This course is designed to provide students with a basic understanding of the management processes in food and beverage operations. All aspects of food and beverage operations are covered, including organization, marketing, menus, costs and pricing, production, service, safety and finances.

Human Services

  
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    HSER 100 - Introduction to Human Services


    Credit(s): 3
    Contact Hours: 3

    This course introduces the student to the basic conceptual knowledge of social service agencies and the role of the human service worker. Included are the beginning skills for social service practice and discussion of the ethical commitments and legal considerations underlying professional human service careers. Students will gain first-hand knowledge of working with various human service populations by volunteering with local agencies and tying course material to their experience. Various groups and populations that are served by human service workers are also covered.
  
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    HSER 150 - Ethics in Human Services


    Credit(s): 3
    Contact Hours: 3

    Ethical principles and practices of human service workers are examined and practiced to prepare students for work in human services agencies. The roles, functions, and legal and ethical responsibilities of the human service worker are investigated and discussed throughout. Students will learn the importance of using ethics to evaluate situations with clients and coworkers in human services.
  
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    HSER 160 - Interviewing Strategies & Techniques


    Credit(s): 3
    Contact Hours: 3

    An introduction to the components of interviewing and counseling within human services. The characteristics and roles of interviewer and counselor will be explored and practiced by the student. This class involves role play, video analysis, and audio and video taping of student interviews. Prerequisites: HSER 100 , COMM 103 .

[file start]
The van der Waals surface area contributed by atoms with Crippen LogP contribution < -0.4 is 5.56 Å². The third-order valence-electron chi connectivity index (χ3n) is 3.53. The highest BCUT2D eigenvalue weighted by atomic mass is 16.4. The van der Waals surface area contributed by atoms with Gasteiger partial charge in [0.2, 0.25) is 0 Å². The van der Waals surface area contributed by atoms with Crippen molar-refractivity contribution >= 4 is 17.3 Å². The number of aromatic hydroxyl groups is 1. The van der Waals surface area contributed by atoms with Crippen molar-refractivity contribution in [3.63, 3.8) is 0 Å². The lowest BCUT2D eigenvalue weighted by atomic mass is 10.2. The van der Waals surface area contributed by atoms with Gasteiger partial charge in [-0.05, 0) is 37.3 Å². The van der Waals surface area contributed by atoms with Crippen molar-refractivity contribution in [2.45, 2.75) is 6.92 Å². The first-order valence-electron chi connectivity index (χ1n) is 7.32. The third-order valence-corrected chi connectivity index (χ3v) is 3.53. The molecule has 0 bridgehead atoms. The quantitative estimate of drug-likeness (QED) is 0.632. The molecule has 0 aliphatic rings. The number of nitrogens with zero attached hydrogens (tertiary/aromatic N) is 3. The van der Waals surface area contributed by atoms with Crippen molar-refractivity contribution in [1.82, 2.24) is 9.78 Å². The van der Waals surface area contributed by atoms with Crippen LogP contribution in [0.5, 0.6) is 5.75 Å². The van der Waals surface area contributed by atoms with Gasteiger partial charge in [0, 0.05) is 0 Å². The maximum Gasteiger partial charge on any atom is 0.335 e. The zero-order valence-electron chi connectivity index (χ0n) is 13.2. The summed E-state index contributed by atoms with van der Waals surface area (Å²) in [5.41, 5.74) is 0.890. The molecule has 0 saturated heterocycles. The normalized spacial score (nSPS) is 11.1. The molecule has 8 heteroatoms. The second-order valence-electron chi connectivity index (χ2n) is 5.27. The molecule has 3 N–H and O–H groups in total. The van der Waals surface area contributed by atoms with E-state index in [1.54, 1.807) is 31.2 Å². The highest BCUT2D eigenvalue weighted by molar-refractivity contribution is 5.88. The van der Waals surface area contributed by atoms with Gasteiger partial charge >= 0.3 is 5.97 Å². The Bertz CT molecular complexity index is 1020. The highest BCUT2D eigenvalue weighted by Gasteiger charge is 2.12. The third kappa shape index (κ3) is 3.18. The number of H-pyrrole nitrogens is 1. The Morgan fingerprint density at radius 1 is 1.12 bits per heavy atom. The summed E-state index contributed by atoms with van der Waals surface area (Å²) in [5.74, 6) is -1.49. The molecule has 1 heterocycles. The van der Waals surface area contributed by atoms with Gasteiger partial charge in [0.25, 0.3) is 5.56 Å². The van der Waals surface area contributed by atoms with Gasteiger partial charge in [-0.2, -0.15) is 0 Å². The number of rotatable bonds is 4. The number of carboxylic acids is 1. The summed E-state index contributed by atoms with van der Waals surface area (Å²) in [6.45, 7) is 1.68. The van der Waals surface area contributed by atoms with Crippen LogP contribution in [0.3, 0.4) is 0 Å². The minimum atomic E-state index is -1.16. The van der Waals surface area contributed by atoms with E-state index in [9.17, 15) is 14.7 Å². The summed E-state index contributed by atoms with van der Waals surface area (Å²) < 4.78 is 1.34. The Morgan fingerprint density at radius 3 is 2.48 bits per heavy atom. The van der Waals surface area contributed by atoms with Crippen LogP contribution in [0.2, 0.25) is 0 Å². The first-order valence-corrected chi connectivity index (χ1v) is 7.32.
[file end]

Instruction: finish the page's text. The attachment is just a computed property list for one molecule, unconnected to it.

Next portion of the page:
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    HSER 272 - Human Services Internship


    Credit(s): 3
    Contact Hours: 3

    Students who have satisfactorily completed human service courses may be placed with an approved human service agency on a part-time basis and earn credits for satisfactory work performance. Participation requires approval of the human service coordinator. Evaluation of student’s performance will be carried out by the student’s supervisor at the participating agency in conjunction with the coordinator. Prerequisites: HSER 100 , HSER 150 , HSER 160 , and approval of the human service coordinator and agency supervisor. 40 contact hours are required for every hour of credit earned for a total of 120 hours. Students must take HSER-272 and may elect to take HSER 273 ; however, each course must be with a different agency. Student must be a sophomore and in good standing with a GPA of 2.0 or greater. A background check is required for internship placement.
  
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    HSER 273 - Human Services Internship


    Credit(s): 3
    Contact Hours: 3

    Students who have satisfactorily completed human service courses may be placed with an approved human service agency on a part-time basis and earn credits for satisfactory work performance. Participation requires approval of the human service coordinator. Evaluation of student’s performance will be carried out by the student’s supervisor at the participating agency in conjunction with the coordinator. Prerequisites: HSER 100 , HSER 150 , HSER 160 , and approval of the human service coordinator and agency supervisor. 40 contact hours are required for every hour of credit earned for a total of 120 hours. Students must take HSER 272  and may elect to take HSER-273; however, each course must be with a different agency. Student must be a sophomore and in good standing with a GPA of 2.0 or greater. A background check is required for internship placement.

Leadership

  
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    LEAD 200 - Introduction to Leadership


    Credit(s): 3
    Contact Hours: 3

    This course introduces students to the historical and theoretical foundations of effective leadership and enables students to directly apply this knowledge to assess and develop their own practical leadership skills. The course examines leadership theories, styles, and approaches related to power, ethics, gender, socio-cultural issues, and global social change. Case studies, group activities, role playing, leadership interviews, guest speakers, film analyses, and personal behavioral assessment surveys are utilized. The course complements several academic programs including business, education, public administration, health professions, military science, human services, law, organizational communication, and public relations. Meets the Social & Behavioral Science requirement. Prerequisites: E, R.
  
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    LEAD 200H - Introduction to Leadership - Honors


    Credit(s): 3
    Contact Hours: 3